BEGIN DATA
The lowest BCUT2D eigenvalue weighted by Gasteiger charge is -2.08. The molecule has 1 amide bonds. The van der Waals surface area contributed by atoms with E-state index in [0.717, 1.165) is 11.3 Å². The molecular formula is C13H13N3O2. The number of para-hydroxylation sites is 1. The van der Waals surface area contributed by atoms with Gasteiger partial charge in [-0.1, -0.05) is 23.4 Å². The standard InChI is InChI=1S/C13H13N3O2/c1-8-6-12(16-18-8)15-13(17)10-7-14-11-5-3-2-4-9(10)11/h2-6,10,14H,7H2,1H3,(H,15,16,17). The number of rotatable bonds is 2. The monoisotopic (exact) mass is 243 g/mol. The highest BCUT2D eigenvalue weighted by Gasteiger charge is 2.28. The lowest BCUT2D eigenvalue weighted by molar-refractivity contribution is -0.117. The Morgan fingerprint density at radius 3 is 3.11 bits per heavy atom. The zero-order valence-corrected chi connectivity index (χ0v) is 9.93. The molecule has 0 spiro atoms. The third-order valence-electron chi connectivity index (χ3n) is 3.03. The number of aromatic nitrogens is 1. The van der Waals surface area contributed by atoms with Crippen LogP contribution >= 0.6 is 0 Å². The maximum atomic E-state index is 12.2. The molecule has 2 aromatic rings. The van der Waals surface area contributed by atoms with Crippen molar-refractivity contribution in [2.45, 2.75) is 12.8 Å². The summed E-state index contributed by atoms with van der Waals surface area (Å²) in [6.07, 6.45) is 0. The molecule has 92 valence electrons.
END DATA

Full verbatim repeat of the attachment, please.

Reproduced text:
The lowest BCUT2D eigenvalue weighted by Gasteiger charge is -2.08. The molecule has 1 amide bonds. The van der Waals surface area contributed by atoms with E-state index in [0.717, 1.165) is 11.3 Å². The molecular formula is C13H13N3O2. The number of para-hydroxylation sites is 1. The van der Waals surface area contributed by atoms with Gasteiger partial charge in [-0.1, -0.05) is 23.4 Å². The standard InChI is InChI=1S/C13H13N3O2/c1-8-6-12(16-18-8)15-13(17)10-7-14-11-5-3-2-4-9(10)11/h2-6,10,14H,7H2,1H3,(H,15,16,17). The number of rotatable bonds is 2. The monoisotopic (exact) mass is 243 g/mol. The highest BCUT2D eigenvalue weighted by Gasteiger charge is 2.28. The lowest BCUT2D eigenvalue weighted by molar-refractivity contribution is -0.117. The Morgan fingerprint density at radius 3 is 3.11 bits per heavy atom. The zero-order valence-corrected chi connectivity index (χ0v) is 9.93. The molecule has 0 spiro atoms. The third-order valence-electron chi connectivity index (χ3n) is 3.03. The number of aromatic nitrogens is 1. The van der Waals surface area contributed by atoms with Crippen LogP contribution >= 0.6 is 0 Å². The maximum atomic E-state index is 12.2. The molecule has 2 aromatic rings. The van der Waals surface area contributed by atoms with Crippen molar-refractivity contribution in [2.45, 2.75) is 12.8 Å². The summed E-state index contributed by atoms with van der Waals surface area (Å²) in [6.07, 6.45) is 0. The molecule has 92 valence electrons.